Religious Affairs Ministry in Isra-bluff
Instead of being run by an elected minister, the ministry is being run de facto by MK Omri Sharon, who is turning the local religious councils into the largest appointments arena of the Likud Central Committee.
Toward the end of 2003, the government made a festive decision to close the Religious Affairs Ministry. Shinui considered it the height of its accomplishments. So do you think that the superfluous ministry disappeared from the landscape, and that the Jewish nation is saving NIS 1.5 billion annually? That's what you think. The ministry has not disappeared. It has only changed addresses. Instead of Religious Affairs Ministry, it is now called the national Authority for Religious Services, and it is located deep inside the Prime Minister's Office. Instead of being run by an elected minister, it is being run de facto by MK Omri Sharon, who is turning the local religious councils into the largest appointments arena of the Likud Central Committee.
Dismantling the ministry did not save the taxpayer even one shekel. Barely a single clerk returned home; the employees moved to other ministries, mainly to the Education Ministry, even though most of them are political appointments of Shas and National Religious Party (NRP) ministers, and their qualifications and education level are significantly lower than those of other civil servants. Most of them got their jobs as "the cousin of," "the neighbor of," "a friend of," "an activist in." A pathetic ministry in terms of its manpower quality.
At the height of the festivities, in 2000, the ministry's budget was about NIS 1.5 billion, which was divided into two main parts. The yeshiva budget (NIS 715 million), which was used to fund yeshivas (NIS 600 million), and income supplements for yeshiva students (NIS 115 million). The budget was transferred to the Education Ministry without any change.
The second large budget outlay is for religious councils. The coalition agreement between Shinui and the NRP, which assumed the validity of a government decision, determined that the religious councils would cease to exist, and would be transferred to the local councils as departments of religious services, like welfare or education departments.
That is an important and fundamental decision, because when we occasionally complain about the level of administration and budgetary monitoring at the local councils, we must be reminded that it is "pure gold" compared to administration at the religious councils, where politics reign and the only competition is between the NRP and Shas - as to who will find more jobs for associates - and to hell with professional criteria.
That is why it is right and justified to dismantle the religious councils and turn them into local council departments. In that way, they would come under supervision of the municipality and the interior minister, with the local council head responsible for providing religious services in the most efficient manner - for the benefit of the entire public.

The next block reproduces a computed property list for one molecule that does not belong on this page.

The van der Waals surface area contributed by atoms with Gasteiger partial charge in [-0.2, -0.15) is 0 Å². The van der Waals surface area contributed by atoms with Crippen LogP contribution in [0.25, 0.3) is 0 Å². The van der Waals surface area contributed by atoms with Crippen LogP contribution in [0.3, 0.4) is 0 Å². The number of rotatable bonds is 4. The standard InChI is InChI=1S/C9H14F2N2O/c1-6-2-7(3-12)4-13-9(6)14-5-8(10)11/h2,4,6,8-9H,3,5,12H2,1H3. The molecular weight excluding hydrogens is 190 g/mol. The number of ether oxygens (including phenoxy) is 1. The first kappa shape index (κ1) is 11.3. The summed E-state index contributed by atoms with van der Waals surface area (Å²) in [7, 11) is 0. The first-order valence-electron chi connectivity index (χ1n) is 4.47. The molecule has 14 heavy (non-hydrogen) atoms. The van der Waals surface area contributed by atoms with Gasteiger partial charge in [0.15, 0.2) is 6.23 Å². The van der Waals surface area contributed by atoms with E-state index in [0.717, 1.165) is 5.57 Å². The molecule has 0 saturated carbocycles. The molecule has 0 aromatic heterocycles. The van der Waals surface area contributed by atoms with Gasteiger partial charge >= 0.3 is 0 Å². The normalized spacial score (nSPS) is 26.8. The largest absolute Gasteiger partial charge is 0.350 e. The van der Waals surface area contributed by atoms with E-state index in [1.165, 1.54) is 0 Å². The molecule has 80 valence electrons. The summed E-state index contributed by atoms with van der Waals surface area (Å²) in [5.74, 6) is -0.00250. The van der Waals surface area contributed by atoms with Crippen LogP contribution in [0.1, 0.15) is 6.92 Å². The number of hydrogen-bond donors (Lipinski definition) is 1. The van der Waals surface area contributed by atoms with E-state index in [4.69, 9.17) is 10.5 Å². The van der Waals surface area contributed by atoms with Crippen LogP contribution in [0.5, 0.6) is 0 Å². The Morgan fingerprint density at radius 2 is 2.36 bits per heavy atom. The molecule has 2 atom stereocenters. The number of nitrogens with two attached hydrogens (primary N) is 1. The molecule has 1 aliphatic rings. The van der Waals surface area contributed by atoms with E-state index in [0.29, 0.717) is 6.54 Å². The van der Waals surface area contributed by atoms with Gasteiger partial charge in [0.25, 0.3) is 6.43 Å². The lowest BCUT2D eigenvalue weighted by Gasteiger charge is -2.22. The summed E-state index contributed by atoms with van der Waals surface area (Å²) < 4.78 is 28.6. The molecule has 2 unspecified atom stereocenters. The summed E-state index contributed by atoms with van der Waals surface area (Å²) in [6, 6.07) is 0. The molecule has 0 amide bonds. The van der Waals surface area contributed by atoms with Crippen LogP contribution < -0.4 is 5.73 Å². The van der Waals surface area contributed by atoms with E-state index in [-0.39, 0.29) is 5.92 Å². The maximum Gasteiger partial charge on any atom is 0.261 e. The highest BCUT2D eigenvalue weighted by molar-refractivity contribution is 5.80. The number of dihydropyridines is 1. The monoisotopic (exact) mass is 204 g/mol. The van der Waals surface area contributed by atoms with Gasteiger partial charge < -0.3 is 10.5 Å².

But politics are stronger than any logical decision. Instead of being dismantled, the religious councils were transferred to the PMO, and Omri Sharon began exploiting the golden opportunity to ensure the appointment of dozens of Likud Central Committee members to the 134 religious councils that fell into his hands. Each of these councils has a kind of board of directors with a chair and deputies, who benefit from expense payments from office services and other perks. They are not required to be religious.
The ministry's director general, Ilan Cohen, embarked on a campaign to clean up the situation, and suggested transferring the councils to a "National Authority for Religious Services" to be located in the PMO. The cabinet decided three weeks ago to establish the authority, and Meir Spiegler, a veteran Likud wheeler-dealer, was appointed religious services administrator.
And therefore, instead of decentralizing and streamlining religious services, while at the same time saving a lot of money for Israelis, a new centralized, politicized and inefficient structure has been created. The Religious Affairs Ministry that was closed has been reopened, as customary in the State of Isra-bluff. The budget for religious services has not decreased, but in fact has increased.
The cabinet recently decided to renew salary payments to religious council heads, payments that were stopped in May 2004. Because when it comes to party activists, they need a salary as well. Otherwise, how will they know for whom to vote in the Likud Central Committee?
That is how Omri Sharon is building his father's political power. Even in the affair of the "straw companies" and "Annex Research," Sharon Junior operated in order to increase his father's chances to win the 1999 primaries. Because of this affair, the State Prosecutor's Office intends to file a harsh indictment against him.
In response, Sharon's attorney has submitted a plea bargain proposal to Attorney General Menachem Mazuz in which Omri Sharon will admit to some of the accusations, but the severe indictments, which involve imprisonment, will be erased.
Mazuz has not yet decided on his position regarding the plea bargain, but if he agrees, he has to add a central provision: Omri Sharon's total retirement from political life. He has done enough damage. Now we need a somewhat cleaner political life.